Of course it has: TACT and WordCruncher make all sorts of assumptions about
the nature of reading and scholarship, for example, and they have arguments
to make about the computer's role in these processes-- arguments I've
always assumed to be encapsulated in what I take to be the non-accidental
(indeed admonitory) way in which the *name* of one program responds to to
the name of the other...

Professor John M. Slatin
Director, Computer Writing & Research Lab
Div. of Rhetoric and Composition and Dept. of English
University of Texas at Austin
Austin, TX 78712
jslatin@mail.utexas.edu http://www.cwrl.utexas.edu

Date: Sat, 3 Feb 1996 17:20:25 -0500
From: EditorAnn@aol.com
Subject: Re: 9.511 Java

WRITE THAT ESSAY. You must, you must. And any further dissection of the
assumptions about humans in all this technology would be most welcome. New

[Editorial explanation: I threatened to write an essay entitled "The
Theology of Wordprocessing". Apparently my threat struck a chord.
Everyone can relax, however -- too many prior commitments. --WM]

Date: Mon, 5 Feb 1996 21:22:54 -0500
From: Willard McCarty <mccarty@phoenix.princeton.edu>
Subject: The Web is Dead, long live ...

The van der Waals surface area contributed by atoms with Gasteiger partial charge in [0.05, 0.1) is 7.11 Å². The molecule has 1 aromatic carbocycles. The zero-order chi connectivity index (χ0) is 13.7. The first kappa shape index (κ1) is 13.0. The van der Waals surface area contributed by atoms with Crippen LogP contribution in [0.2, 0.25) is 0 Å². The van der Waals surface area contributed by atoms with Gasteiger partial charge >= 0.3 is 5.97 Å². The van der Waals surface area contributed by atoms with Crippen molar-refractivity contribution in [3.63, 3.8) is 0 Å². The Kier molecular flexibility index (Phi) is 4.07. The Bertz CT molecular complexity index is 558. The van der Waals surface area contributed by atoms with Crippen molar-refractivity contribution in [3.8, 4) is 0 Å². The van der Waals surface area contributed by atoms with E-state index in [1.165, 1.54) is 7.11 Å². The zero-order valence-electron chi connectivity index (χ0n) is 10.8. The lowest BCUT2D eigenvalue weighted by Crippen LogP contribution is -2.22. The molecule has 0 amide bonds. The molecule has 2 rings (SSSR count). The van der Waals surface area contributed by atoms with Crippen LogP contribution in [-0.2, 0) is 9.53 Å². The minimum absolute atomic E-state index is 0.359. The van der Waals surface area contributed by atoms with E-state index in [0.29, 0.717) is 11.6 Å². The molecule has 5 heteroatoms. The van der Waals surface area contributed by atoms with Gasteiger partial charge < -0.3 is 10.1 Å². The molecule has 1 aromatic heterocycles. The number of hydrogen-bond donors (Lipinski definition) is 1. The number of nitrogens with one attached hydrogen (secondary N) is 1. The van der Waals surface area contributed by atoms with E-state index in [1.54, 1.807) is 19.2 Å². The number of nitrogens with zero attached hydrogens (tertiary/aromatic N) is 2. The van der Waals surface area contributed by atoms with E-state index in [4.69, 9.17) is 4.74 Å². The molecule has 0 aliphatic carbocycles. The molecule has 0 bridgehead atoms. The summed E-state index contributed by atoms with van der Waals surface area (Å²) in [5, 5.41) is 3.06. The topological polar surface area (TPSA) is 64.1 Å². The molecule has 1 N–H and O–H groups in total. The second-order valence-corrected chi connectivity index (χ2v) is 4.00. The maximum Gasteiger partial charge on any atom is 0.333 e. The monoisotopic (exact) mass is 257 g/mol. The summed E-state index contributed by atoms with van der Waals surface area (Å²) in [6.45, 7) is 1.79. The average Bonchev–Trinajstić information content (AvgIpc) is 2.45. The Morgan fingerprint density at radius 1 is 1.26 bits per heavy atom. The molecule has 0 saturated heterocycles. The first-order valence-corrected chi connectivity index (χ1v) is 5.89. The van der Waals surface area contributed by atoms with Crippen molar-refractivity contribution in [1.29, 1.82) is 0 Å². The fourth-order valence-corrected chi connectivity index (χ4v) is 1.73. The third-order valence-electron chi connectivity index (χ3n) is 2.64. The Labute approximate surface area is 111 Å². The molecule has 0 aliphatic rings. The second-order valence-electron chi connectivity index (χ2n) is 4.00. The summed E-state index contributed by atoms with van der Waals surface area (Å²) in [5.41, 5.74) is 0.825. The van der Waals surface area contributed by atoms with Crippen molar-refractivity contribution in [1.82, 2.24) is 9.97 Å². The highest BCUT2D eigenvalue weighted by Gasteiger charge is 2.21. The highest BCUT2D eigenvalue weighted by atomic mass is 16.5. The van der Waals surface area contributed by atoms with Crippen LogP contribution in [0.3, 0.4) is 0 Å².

The following came to me with an emoticonized wink. As for "dead
information" I am reminded of what Northrop Frye said once -- "There is no
such thing as dead literature, only dead readers."


>From: "John D. Bradley" <john.bradley@utoronto.ca>
>Of interest. I don't know if 12 months is the right interval. ;-) ... john
>Futurist Paul Saffo predicts the transformation of the Web in the next 12
>months: "The Web as we know it today is dead. It's dead in two ways:
>because it's going to mutate into something else very quickly and be
>unrecognizable within 12 months, and secondly, it's dead because all it's
>got on it is dead information... Sure, there are links, but the links just
>lead to more dead information. It's a big information mausoleum. But with
>things like Java, you get animation. The information is alive... Today, if
>you think about it, it's really quite bizarre. You dial into a Web page.
>There may be a thousand other people at that page. But the only way that
>you even know anyone else is there is that the server is slow. The next big